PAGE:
Buddha’s hand and a luxury commodity
The fascinating world of lemons
Yellow, juicy and usually sour – perfect for adding a splash of flavour while cooking, as an ingredient in a drink or a delicious finishing touch to a meal. It’s fair to say lemons have long since won a place in our cuisine and are now a part of everyday life. The yellow fruit fascinates not just with its vivid colour, but also with its wonderful aroma. Botanically speaking, they are part of the varied citrus family, which also includes oranges, mandarins and grapefruit. Surprisingly, citrus fruits are actually berries, and their shrub-like trees can live for 100 years if given an ideal position.
Their origins can be traced back to Asia. Citrons were grown in Egypt as far back as the 2nd century BC, and Alexander the Great is said to have brought them to the Mediterranean. From there, the lemons began their triumphal march towards Europe and were valued for their healing powers as early as the Middle Ages. Seafarers consumed them to prevent scurvy, a deficiency of vitamin C, and were therefore able to survive long sea journeys. Today, more than 1,600 varieties of citrus are known worldwide.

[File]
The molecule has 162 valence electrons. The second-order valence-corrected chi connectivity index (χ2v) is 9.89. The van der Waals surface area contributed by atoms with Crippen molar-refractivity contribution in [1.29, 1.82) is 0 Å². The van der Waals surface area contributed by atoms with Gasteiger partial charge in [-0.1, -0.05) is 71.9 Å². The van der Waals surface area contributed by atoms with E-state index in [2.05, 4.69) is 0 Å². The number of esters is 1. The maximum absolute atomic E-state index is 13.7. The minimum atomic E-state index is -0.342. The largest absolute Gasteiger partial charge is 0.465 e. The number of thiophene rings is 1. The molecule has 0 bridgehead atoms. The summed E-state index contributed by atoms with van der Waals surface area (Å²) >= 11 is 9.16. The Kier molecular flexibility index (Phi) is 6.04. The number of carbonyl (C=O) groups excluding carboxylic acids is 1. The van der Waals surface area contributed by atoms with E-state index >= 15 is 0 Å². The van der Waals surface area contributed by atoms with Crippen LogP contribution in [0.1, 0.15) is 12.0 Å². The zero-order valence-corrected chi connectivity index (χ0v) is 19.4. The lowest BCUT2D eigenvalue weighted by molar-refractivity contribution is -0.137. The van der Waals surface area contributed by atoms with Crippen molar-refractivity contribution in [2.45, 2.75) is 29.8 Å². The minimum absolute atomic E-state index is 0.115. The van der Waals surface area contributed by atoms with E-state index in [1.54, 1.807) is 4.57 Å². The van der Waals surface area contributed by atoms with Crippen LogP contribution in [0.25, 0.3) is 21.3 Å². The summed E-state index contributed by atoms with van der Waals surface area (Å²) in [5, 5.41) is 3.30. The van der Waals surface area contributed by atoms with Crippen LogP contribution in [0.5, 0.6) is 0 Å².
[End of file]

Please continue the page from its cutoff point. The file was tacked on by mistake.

What’s more, what the Germans call a “Zitrone” is actually a lemon (Citrus limon). Limon is derived from the Arabic word “laimun”. The citron, on the other hand, refers to the actual citrus fruit that has had a culture-shaping influence for thousands of years and is sought after for its wonderful peel, fragrance and aroma. It is used to make candied lemon peel, among other things.
Read more in the blog: Specialties and curiosities